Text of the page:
Investigating Officer, as well as before the Sessions Court, the details of the
occurrence, starting from Bahadurgarh and ending at the Hospital at Rohtak. The
other witnesses and circumstances only corroborate the statement of Rohan (PW
14). According to us, the High Court should have first examined as to whether
in the facts and circumstances of the case, the evidence of Rohan (PW 14)
should be accepted. It appears that the High Court mainly considered the
questions as to whether there was any reasonable explanation for not informing
the police during night, and as to whether Rohan (PW 14) was with Chetan
(deceased) on the motorcycle when Chetan left Delhi for Rohtak. The special
feature of the case is, that accused in his statement under Section 313 of the
Code of Criminal Procedure admitted that his Maruti car was standing at the
shop of one juice seller at Bahadurgarh. When he returned to the car, he found
a motorcycle parked in front of his car. Then he blew the horn twice or thrice.
a boy came there who abused him saying as to why he was in a hurry. Thereafter
there was exchange of hot words between them. He also admitted that at village Sankhol
somebody threw a stone at his car. No suggestion was given to Rohan (PW 14)
that he did not accompany Chetan (deceased) on motorcycle from Delhi. The motive, as well as the genesis
of the occurrence have been virtually admitted by the defence.
(PW 14) has stated in detail about the altercation at Bahadurgarh and about the
first attack on the way in which the car of the accused is alleged to have hit
the left leg of Chetan and caused injuries, and as to how ultimately the
accused knocked down Chetan on road by his car with great force. He also stated
that after hitting Chetan by the right side bonnet of the car, accused
proceeded ahead grazing with the tractor and trolley. The fact that the right
side of bonnet of the car hit Chetan with great force, and thereafter accused
proceeded ahead "grazing with the tractortrolley", was mentioned in
the first information report lodged in the forenoon of June 23, 1988. The car
of the accused was seized on June 25, 1988.
right side of the car was found to have been badly damaged. This was mainly due
to the car grazing with the trolley. If Rohan (PW 14) was not with Chetan
(deceased), how this fact that the car grazed the trolley after hitting Chetan,
could have been mentioned in the first information report lodged on June 23,
1988, before the car was seized.
bare reading of the evidence of Rohan (PW 14), it shall appear that he has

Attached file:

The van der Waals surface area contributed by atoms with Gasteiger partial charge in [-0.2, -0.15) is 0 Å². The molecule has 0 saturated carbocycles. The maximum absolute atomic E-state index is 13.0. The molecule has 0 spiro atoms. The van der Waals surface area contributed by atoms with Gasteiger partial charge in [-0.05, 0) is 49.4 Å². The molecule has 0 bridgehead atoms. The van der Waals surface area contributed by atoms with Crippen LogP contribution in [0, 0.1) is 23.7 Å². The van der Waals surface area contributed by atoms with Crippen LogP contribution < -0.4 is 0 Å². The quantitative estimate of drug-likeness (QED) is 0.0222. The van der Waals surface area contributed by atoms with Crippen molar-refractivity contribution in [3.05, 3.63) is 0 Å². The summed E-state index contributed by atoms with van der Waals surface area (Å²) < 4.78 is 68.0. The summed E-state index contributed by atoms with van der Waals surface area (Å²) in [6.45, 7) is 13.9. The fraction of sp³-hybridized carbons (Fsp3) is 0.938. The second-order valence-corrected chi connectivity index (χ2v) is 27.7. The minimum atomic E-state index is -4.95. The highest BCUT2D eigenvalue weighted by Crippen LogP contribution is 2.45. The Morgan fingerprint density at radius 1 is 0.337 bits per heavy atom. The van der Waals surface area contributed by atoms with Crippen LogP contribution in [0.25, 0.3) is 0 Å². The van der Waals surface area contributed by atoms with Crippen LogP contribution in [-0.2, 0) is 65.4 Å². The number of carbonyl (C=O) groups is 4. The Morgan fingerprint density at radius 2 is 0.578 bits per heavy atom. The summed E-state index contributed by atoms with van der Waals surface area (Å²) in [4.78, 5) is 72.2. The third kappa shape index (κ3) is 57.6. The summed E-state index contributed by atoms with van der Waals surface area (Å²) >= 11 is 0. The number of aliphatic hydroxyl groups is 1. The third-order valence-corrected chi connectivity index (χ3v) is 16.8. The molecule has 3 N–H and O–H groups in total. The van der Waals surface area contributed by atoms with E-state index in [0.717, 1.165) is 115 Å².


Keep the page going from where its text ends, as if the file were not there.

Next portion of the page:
deposed in a very straightforward manner, giving every detail of the incident
and as to how the accused-respondent made repeated attempts to crush them on
the road, because of the altercation at Bahadurgarh.
has been elicited in the cross-examination. No part of the evidence of Rohan
(PW 14) has been demolished. The High Court has simply quoted the evidence of Rohan
(PW 14), but has given no reason why it should be rejected. The High Court has
observed only "that the evidence of the eyewitness in the court was a
belated 500 attempt to improve their testimony and bring the same in line with
the Doctor's evidence with a view to support an Incorrect case".
the person of deceased, 11 injuries were found during postmortem. Most of the
injuries were on the left side of his body which is consistent only with the
case of the prosecution that while Chetan was standing on the road, the accused
knocked him down by the right side of the car, causing injury on the left side
of Chetan. He was thrown on the trolley. The trolley was carrying agricultural
implements which caused some of the incised wounds which were found on the
person of Chetan during postmortem examination. During the cross-examination of
Rohan (PW 14), the suggestions which had been given, on behalf of the accused,
do not dispute the case of prosecution that both brothers left Delhi on the
motorcycle. The High Court committed a grave error in rejecting the evidence of
Rohan (PW 14). The High Court doubted the presence of Rohan (PW 14) with the
victim, merely on the ground that Rohan did not reach the hospital along with
the victim. Since the very beginning, the case of the prosecution is that Rohan
(PW 14) got a Matador stopped on the way and asked the driver of the Matador to
take his brother to hospital. Rohan followed the said Matador, on motorcycle.
The distance between the place of occurrence and the hospital is about 35 kms.
In normal course the Matador must have reached before Rohan reached the
hospital on motorcycle. Similarly, the adverse inference drawn by the High
Court, as to why Rohan (PW 14) did not inform the police regarding the